Sister chromatid cohesion is mediated by entrapment of sister DNAs by a tripartite ring composed of cohesin's Smc1, Smc3, and alpha-kleisin subunits. Cohesion requires acetylation of Smc3 by Eco1, whose role is to counteract an inhibitory (antiestablishment) activity associated with cohesin's Wapl subunit. We show that mutations abrogating antiestablishment activity also reduce turnover of cohesin on pericentric chromatin. Our results reveal a "releasing" activity inherent to cohesin complexes transiently associated with Wapl that catalyzes their dissociation from chromosomes. Fusion of Smc3's nucleotide binding domain to alpha-kleisin's N-terminal domain also reduces cohesin turnover within pericentric chromatin and permits establishment of Wapl-resistant cohesion in the absence of Eco1. We suggest that releasing activity opens the Smc3/alpha-kleisin interface, creating a DNA exit gate distinct from its proposed entry gate at the Smc1/3 interface. According to this notion, the function of Smc3 acetylation is to block its dissociation from alpha-kleisin. The functional implications of regulated ring opening are discussed.CI - Copyright (c) 2012 Elsevier Inc. All rights reserved.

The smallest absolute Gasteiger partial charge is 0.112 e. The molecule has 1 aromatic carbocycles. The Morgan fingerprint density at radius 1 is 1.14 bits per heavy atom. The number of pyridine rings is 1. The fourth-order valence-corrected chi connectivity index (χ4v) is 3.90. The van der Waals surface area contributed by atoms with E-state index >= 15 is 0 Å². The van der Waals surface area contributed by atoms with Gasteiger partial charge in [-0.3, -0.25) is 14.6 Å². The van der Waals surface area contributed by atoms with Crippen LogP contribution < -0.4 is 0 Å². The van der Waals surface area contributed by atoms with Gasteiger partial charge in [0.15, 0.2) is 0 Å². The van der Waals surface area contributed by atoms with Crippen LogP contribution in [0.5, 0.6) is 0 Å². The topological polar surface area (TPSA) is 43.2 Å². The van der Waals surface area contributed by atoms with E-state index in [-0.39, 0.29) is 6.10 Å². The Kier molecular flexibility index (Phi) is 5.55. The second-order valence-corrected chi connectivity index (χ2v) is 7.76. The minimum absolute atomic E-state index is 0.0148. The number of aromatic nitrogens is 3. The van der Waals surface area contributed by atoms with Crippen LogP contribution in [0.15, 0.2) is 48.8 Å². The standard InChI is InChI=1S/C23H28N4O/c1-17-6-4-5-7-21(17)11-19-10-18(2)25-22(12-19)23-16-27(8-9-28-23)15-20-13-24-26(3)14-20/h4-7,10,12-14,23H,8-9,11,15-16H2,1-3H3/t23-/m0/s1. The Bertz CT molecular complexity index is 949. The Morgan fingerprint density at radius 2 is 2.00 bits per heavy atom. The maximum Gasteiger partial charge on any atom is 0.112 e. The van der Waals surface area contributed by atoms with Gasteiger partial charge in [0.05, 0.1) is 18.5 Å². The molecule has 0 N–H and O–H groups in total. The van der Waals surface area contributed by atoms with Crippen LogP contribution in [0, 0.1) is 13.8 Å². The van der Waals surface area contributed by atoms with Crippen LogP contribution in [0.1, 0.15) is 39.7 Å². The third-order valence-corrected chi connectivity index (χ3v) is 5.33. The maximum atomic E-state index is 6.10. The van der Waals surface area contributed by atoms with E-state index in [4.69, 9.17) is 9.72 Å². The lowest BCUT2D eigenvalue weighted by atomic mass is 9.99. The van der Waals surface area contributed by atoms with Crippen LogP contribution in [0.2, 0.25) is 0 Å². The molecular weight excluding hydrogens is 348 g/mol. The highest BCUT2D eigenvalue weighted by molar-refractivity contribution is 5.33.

|Evidence ID||Analyze ID||Interactor||Interactor Systematic Name||Interactor||Interactor Systematic Name||Type||Assay||Annotation||Action||Modification||Phenotype||Source||Reference||Note|
|Evidence ID||Analyze ID||Gene||Gene Systematic Name||Gene Ontology Term||Gene Ontology Term ID||Qualifier||Aspect||Method||Evidence||Source||Assigned On||Annotation Extension||Reference|
|Evidence ID||Analyze ID||Gene||Gene Systematic Name||Phenotype||Experiment Type||Experiment Type Category||Mutant Information||Strain Background||Chemical||Details||Reference|
|Evidence ID||Analyze ID||Regulator||Regulator Systematic Name||Target||Target Systematic Name||Experiment||Assay||Construct||Conditions||Strain Background||Reference|